How To Fish the MC ROCKETS Artificial Herring Strips
This section contains a information on how to use and get the most out of MC Rockets. You can buy MC Rockets them here.
How to Glow
All MC Rockets contain the “Next Generation” glow powder called strontium aluminate, which glows 10 times brighter and 10 times longer than the original (zinc sulphide.) I use only premium green glow, which is the brightest and glows longer than all other glow colours I tried – plus the fact that fish see different hues of green, and most of all, it works.
This premium glow powder – which not only absorbs light, but then re-emits it slowly over time – is activated by a light source high in UV, such as black light or sunlight. Time required for a full charge (Glow time 4-5 hours, probably longer):
- Sunlight – 5 min.
- Black light – 10 min.
- Halogen – 10-15 min.
For the early risers, a double-bulb 12V portable black light (found at Canadian Tire in the car accessory department) works well. We use a box lined with tinfoil, with a light at the top and one at the bottom. Do not place a Rocket directly on top of any plastic lens as it could have a chemical reaction, dulling the lens.
Wrap the lens a couple of times with cling-free clear food wrap. A simple fix.
All Rockets contain glow on the back side, while the single digit colour numbers have glow throughout (Ultra Glow). Simply apply a UV light source to the back side, as well as the front on the Ultra Glows. They will glow for 4-5 hours – probably longer with the brightness decreasing as time elapses. And it can be charged hundreds of times without losing its brightness. Just remember:
“IF IT DON’T GLOW, IT DON’T GO.”
You can buy MC Rockets them here.
How to Rig
The MC Rocket was designed for use in a large Rhys Davis teaser head, normally used for cut bait herring strips. Other teasers’ heads will also work but:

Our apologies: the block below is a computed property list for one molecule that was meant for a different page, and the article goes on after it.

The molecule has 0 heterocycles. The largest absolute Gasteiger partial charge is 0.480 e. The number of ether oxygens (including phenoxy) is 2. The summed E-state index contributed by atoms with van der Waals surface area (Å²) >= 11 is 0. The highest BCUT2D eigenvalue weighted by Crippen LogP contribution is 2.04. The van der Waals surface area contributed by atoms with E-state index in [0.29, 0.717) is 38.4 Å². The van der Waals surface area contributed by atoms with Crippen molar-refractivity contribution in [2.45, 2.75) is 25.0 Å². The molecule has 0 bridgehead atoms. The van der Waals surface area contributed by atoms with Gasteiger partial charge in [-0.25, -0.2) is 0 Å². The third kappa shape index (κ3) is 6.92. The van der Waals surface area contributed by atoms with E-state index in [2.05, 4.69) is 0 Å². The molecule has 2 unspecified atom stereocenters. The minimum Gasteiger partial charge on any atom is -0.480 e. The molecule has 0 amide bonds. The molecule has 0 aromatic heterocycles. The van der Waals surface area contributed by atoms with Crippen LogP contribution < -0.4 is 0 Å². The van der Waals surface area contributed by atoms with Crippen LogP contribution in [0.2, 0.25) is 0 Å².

- Some are narrower, making it more difficult to fully insert a rocket.
- Some holes are a smaller diameter, so a large round toothpick cannot be inserted properly.
- You can reduce the fin effect of the teaser head by bending the fin back to the right, allowing the roll to be more controlled by the Rocket.
- You can match the colour of the rocket to a similar colour teaser head.
To begin, lubricate the head of the Rocket to be inserted, with either scent or a little saliva. Insert fully. Insert a large, round toothpick into the teaser head through the hole in the Rocket’s spine and out the other side, breaking the toothpick flush on both sides. Then insert a regular toothpick through the fin hole, just tight enough to keep the eye of your hook at the tail of the bait. (So the hooks don’t get caught in the plastic and impede the action.)
How to Tune
Tuning your Rocket involves bending the Rocket in the same direction as the teaser head fin, to the left as show in Photo 1. The amount of bend required depends a great deal on your speed and the type of action you want. Recommended roll is 1-2 revolutions per second. The faster your speed, the less bend required.
You can also bend the Rocket to the right, which will change the direction of the roll to counter-clockwise, countering the effect of the teaser head fin. However, your hooks will be further from the Rocket
Speed – Your Choice
For many years, my normal trolling speed was 2.5 mph – 3.0 mph, which was necessary for decent action using spoons. When using a Rocket, you can tune it so you can get your desired action from 1.5 mph to 3.0 mph. It’s all in the bend. My favourite speed is 1-8 – 2.2 mph: Bend in photo.
Set your desired speed, put the rocket in the water beside the boat, check out the roll and adjust it. Continue to adjust until you get that perfect roll. The smallest adjustment can make a significant difference, especially at faster speeds. Don’t be afraid to bend the spine. Subtle bends do not weaken the spine, and every change creates a new action
Re-tuning after a Hit
When a fish hits, the Rocket is normally bent 90° to the right (as shown in Photo 3) and shoved up the leader. Simply reposition your hooks and bend the Rocket back to the left, test and fine tune (as shown in Photo 4.)
After a hit